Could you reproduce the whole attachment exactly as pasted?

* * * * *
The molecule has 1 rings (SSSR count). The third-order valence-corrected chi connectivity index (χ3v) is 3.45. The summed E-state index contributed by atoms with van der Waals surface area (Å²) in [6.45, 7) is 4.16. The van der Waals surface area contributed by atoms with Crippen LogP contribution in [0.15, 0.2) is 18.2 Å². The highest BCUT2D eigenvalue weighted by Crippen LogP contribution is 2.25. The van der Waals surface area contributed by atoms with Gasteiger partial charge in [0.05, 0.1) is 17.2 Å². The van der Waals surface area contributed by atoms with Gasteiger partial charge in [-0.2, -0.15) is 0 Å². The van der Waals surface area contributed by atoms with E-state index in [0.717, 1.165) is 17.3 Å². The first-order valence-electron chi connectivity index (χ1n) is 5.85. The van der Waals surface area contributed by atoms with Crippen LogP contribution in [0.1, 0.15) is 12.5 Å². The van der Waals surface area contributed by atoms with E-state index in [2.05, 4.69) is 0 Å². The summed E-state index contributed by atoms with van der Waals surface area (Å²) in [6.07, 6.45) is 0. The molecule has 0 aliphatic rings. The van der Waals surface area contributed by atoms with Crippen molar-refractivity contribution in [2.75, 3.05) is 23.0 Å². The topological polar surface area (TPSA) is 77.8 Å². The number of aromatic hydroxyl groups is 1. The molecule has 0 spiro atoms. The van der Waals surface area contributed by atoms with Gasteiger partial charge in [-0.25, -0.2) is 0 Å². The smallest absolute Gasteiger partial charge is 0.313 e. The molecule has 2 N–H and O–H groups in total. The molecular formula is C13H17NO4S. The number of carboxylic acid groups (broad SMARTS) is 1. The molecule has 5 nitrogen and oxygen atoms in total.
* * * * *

The molecule has 1 rings (SSSR count). The third-order valence-corrected chi connectivity index (χ3v) is 3.45. The summed E-state index contributed by atoms with van der Waals surface area (Å²) in [6.45, 7) is 4.16. The van der Waals surface area contributed by atoms with Crippen LogP contribution in [0.15, 0.2) is 18.2 Å². The highest BCUT2D eigenvalue weighted by Crippen LogP contribution is 2.25. The van der Waals surface area contributed by atoms with Gasteiger partial charge in [0.05, 0.1) is 17.2 Å². The van der Waals surface area contributed by atoms with Gasteiger partial charge in [-0.2, -0.15) is 0 Å². The van der Waals surface area contributed by atoms with E-state index in [0.717, 1.165) is 17.3 Å². The first-order valence-electron chi connectivity index (χ1n) is 5.85. The van der Waals surface area contributed by atoms with Crippen LogP contribution in [0.1, 0.15) is 12.5 Å². The van der Waals surface area contributed by atoms with E-state index in [2.05, 4.69) is 0 Å². The summed E-state index contributed by atoms with van der Waals surface area (Å²) in [6.07, 6.45) is 0. The molecule has 0 aliphatic rings. The van der Waals surface area contributed by atoms with Crippen molar-refractivity contribution in [2.75, 3.05) is 23.0 Å². The topological polar surface area (TPSA) is 77.8 Å². The number of aromatic hydroxyl groups is 1. The molecule has 0 spiro atoms. The van der Waals surface area contributed by atoms with Gasteiger partial charge in [-0.25, -0.2) is 0 Å². The smallest absolute Gasteiger partial charge is 0.313 e. The molecule has 2 N–H and O–H groups in total. The molecular formula is C13H17NO4S. The number of carboxylic acid groups (broad SMARTS) is 1. The molecule has 5 nitrogen and oxygen atoms in total.